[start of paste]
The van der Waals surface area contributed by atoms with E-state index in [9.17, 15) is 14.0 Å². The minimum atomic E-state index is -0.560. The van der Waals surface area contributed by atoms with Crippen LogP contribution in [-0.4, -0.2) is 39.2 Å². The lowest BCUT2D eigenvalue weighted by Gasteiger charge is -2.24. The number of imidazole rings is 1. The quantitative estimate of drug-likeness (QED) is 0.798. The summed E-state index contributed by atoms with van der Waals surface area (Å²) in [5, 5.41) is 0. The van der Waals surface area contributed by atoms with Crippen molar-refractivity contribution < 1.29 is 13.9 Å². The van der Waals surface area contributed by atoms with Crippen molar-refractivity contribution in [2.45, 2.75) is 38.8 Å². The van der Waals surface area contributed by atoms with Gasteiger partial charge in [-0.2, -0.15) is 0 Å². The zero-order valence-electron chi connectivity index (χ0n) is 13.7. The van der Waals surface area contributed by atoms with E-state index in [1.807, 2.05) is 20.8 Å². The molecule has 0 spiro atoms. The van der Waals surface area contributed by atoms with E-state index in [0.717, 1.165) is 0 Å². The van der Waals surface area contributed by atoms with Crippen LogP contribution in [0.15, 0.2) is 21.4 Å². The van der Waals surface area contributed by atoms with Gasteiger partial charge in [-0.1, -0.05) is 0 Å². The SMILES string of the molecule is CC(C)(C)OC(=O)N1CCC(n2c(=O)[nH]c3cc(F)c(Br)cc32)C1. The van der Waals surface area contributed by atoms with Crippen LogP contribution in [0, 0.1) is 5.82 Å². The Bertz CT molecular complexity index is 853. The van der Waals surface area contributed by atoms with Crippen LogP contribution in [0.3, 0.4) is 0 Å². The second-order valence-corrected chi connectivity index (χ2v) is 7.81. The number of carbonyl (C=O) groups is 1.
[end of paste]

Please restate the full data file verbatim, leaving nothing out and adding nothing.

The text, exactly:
The van der Waals surface area contributed by atoms with E-state index in [9.17, 15) is 14.0 Å². The minimum atomic E-state index is -0.560. The van der Waals surface area contributed by atoms with Crippen LogP contribution in [-0.4, -0.2) is 39.2 Å². The lowest BCUT2D eigenvalue weighted by Gasteiger charge is -2.24. The number of imidazole rings is 1. The quantitative estimate of drug-likeness (QED) is 0.798. The summed E-state index contributed by atoms with van der Waals surface area (Å²) in [5, 5.41) is 0. The van der Waals surface area contributed by atoms with Crippen molar-refractivity contribution < 1.29 is 13.9 Å². The van der Waals surface area contributed by atoms with Crippen molar-refractivity contribution in [2.45, 2.75) is 38.8 Å². The van der Waals surface area contributed by atoms with Gasteiger partial charge in [-0.2, -0.15) is 0 Å². The zero-order valence-electron chi connectivity index (χ0n) is 13.7. The van der Waals surface area contributed by atoms with E-state index in [1.807, 2.05) is 20.8 Å². The molecule has 0 spiro atoms. The van der Waals surface area contributed by atoms with E-state index in [0.717, 1.165) is 0 Å². The van der Waals surface area contributed by atoms with Crippen LogP contribution in [0.15, 0.2) is 21.4 Å². The van der Waals surface area contributed by atoms with Gasteiger partial charge in [-0.1, -0.05) is 0 Å². The SMILES string of the molecule is CC(C)(C)OC(=O)N1CCC(n2c(=O)[nH]c3cc(F)c(Br)cc32)C1. The van der Waals surface area contributed by atoms with Crippen LogP contribution in [0, 0.1) is 5.82 Å². The Bertz CT molecular complexity index is 853. The van der Waals surface area contributed by atoms with Crippen LogP contribution in [0.3, 0.4) is 0 Å². The second-order valence-corrected chi connectivity index (χ2v) is 7.81. The number of carbonyl (C=O) groups is 1.